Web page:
On the federal level, many key actions have been taken in recent years to advance cybersecurity standards for energy systems. In 2021, the Infrastructure Investment and Jobs Act (IIJA) was passed into law with $1.9 billion in funding for cybersecurity across many programs such as those focused on energy, water, transportation, and state, local, tribal, and territorial governments. In addition, the IIJA includes a provision requiring states and territories to submit Energy Security Plans as a condition of eligibility to receive funding from the U.S. Department of Energy (DOE) State Energy Program. According to additional guidance states and territories have received from DOE, “delivery of applicable FY25 federal financial assistance to a state or territory may be delayed or withheld under Part D of Title III of EPCA, if a fully compliant SESP is not received and verified by DOE.” State Energy Security Plans must incorporate cybersecurity, including assessments and mitigation strategies for cyberthreats. The Office of Cybersecurity, Energy Security, and Emergency Response (CESER) at the U.S. DOE has many resources for states and territories, including this State Energy Security Plan Guide, as they work to complete energy security plans.

In March 2023, President Biden released the National Cybersecurity Strategy (NCS) to establish a framework to protect critical infrastructure from cyberattacks, disrupt threat actors, shape market forces to promote security, make investments in cybersecurity research and development, and create international cybersecurity partnerships. The document establishes strategic objectives to advance cybersecurity across all missions, stakeholders and sectors. The NCS calls for a defensible and resilient digital ecosystem to protect our national security, public safety and economic prosperity.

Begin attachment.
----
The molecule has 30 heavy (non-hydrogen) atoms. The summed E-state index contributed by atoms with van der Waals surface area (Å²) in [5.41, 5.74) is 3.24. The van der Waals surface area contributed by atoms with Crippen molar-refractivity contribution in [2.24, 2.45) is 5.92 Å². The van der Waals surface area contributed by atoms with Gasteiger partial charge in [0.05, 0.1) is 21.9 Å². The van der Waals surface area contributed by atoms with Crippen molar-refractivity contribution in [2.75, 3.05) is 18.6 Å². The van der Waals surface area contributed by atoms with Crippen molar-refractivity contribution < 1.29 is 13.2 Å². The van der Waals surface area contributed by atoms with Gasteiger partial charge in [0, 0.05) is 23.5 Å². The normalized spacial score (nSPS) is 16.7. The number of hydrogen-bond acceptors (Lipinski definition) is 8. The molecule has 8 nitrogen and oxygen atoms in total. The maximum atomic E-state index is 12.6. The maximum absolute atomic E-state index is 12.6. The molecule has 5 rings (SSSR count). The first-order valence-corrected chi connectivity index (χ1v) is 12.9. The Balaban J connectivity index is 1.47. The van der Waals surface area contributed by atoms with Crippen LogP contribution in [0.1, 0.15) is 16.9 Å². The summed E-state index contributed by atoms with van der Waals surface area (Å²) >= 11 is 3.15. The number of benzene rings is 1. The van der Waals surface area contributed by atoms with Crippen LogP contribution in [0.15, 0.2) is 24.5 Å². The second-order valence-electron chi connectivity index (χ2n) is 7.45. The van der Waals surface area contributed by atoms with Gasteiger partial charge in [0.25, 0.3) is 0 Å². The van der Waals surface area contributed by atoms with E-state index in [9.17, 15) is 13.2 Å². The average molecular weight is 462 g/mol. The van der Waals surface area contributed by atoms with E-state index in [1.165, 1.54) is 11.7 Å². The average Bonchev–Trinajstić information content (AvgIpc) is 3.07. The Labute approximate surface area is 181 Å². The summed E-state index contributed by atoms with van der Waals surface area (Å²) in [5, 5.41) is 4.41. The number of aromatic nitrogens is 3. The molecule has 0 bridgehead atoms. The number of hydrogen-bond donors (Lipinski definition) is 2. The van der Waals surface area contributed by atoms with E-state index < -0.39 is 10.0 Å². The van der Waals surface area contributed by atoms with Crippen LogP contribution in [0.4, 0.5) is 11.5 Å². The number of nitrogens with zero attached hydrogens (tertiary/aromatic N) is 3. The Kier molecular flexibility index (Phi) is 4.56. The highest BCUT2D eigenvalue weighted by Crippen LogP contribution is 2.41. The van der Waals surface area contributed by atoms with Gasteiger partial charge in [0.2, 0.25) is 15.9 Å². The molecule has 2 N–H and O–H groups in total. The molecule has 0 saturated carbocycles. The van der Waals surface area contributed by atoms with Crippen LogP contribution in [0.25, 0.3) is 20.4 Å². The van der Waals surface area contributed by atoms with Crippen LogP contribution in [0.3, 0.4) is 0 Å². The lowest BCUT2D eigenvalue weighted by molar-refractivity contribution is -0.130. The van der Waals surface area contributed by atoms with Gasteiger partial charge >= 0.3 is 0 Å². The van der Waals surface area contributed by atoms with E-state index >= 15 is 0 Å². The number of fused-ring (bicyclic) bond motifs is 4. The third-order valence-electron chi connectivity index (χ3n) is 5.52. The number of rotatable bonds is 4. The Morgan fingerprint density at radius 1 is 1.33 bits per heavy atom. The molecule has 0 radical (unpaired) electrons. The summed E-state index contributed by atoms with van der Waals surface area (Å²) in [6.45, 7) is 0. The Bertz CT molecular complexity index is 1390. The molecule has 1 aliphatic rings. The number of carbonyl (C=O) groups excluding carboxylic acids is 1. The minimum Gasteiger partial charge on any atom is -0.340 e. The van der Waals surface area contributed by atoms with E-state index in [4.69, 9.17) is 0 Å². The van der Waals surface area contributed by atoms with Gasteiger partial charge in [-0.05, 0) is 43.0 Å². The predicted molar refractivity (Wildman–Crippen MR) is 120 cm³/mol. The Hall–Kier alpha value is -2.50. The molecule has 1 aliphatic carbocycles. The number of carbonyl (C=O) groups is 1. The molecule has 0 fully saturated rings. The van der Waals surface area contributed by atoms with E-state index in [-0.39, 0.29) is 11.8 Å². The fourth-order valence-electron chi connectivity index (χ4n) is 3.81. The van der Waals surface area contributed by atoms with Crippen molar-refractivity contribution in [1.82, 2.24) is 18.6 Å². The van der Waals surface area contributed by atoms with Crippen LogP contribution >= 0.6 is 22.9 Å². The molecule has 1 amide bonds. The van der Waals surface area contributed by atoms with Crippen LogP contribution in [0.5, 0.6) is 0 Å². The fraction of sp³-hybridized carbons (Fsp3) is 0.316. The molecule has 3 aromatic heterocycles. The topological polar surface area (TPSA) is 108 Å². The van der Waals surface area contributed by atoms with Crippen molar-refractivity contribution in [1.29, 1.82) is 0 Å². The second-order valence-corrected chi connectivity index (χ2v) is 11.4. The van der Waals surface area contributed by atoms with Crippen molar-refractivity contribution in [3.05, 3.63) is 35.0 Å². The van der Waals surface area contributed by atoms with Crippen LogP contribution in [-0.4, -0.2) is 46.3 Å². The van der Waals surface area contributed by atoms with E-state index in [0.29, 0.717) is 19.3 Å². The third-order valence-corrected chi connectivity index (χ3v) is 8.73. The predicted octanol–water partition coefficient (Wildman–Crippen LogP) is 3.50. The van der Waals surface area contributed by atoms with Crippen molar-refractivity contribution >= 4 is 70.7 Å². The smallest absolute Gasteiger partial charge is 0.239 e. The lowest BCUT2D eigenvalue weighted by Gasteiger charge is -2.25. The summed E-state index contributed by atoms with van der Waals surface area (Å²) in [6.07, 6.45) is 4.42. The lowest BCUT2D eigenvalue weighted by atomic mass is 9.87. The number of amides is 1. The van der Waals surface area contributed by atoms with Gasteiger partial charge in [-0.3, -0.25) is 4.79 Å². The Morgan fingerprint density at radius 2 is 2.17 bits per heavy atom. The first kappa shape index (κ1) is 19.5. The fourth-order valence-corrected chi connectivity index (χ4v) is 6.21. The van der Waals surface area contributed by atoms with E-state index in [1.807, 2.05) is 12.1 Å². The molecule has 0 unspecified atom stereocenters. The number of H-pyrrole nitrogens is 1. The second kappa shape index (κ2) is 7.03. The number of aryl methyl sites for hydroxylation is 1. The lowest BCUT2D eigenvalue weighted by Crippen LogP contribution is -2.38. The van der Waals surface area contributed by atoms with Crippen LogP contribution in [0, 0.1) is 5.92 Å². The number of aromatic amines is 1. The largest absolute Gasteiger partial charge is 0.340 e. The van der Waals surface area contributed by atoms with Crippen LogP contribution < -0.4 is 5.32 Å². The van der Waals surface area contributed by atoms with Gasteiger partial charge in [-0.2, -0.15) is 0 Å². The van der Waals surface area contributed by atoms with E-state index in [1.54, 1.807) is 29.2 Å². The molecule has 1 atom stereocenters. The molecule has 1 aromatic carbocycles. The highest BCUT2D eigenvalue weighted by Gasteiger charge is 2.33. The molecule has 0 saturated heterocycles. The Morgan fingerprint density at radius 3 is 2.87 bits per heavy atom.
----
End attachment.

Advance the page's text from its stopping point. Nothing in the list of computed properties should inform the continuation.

This is a significant undertaking that will require industry, communities, and state, local, tribal, and territorial governments to share responsibility to create a more secure cyberspace. In July 2023, the White House released the National Cybersecurity Strategy Implementation Plan (NCSIP) to coordinate efforts with all relevant stakeholders across dozens of Federal initiatives. 

The U.S. DOE, the North American Electricity Reliability Corporation (NERC), the Federal Energy Regulatory Commission (FERC) and the U.S. Transportation Security Administration (TSA) have all taken actions to encourage or require cybersecurity standards and practices in the energy sector. In addition to the many energy cybersecurity programs from the IIJA that DOE is implementing, the DOE Office of Cybersecurity, Energy Security, and Emergency Response (CESER) released its National Cyber-Informed Engineering Strategy in 2023 to encourage cyber-resilient design, operation and maintenance of energy infrastructure. NERC governs mandatory cybersecurity standards for the bulk power system in the United States. Known as the NERC Critical Infrastructure Protection (CIP) Reliability Standards, these standards are the minimum level of cybersecurity practices grid operators can maintain. In 2022, NERC released a Distributed Energy Resource Strategy to encourage cybersecurity practices for distributed generation like rooftop solar, though distribution-level infrastructure is not subject to NERC CIP Standards. FERC is considering mandatory cybersecurity standards, and in 2022 proposed new incentives of an additional 2% return on equity for utilities to voluntarily invest in cybersecurity. Following the Colonial Pipeline cyberattack, the Transportation Secuiry Administration (TSA), which regulates owners and operators of pipelines, issued mandatory cybersecurity standards.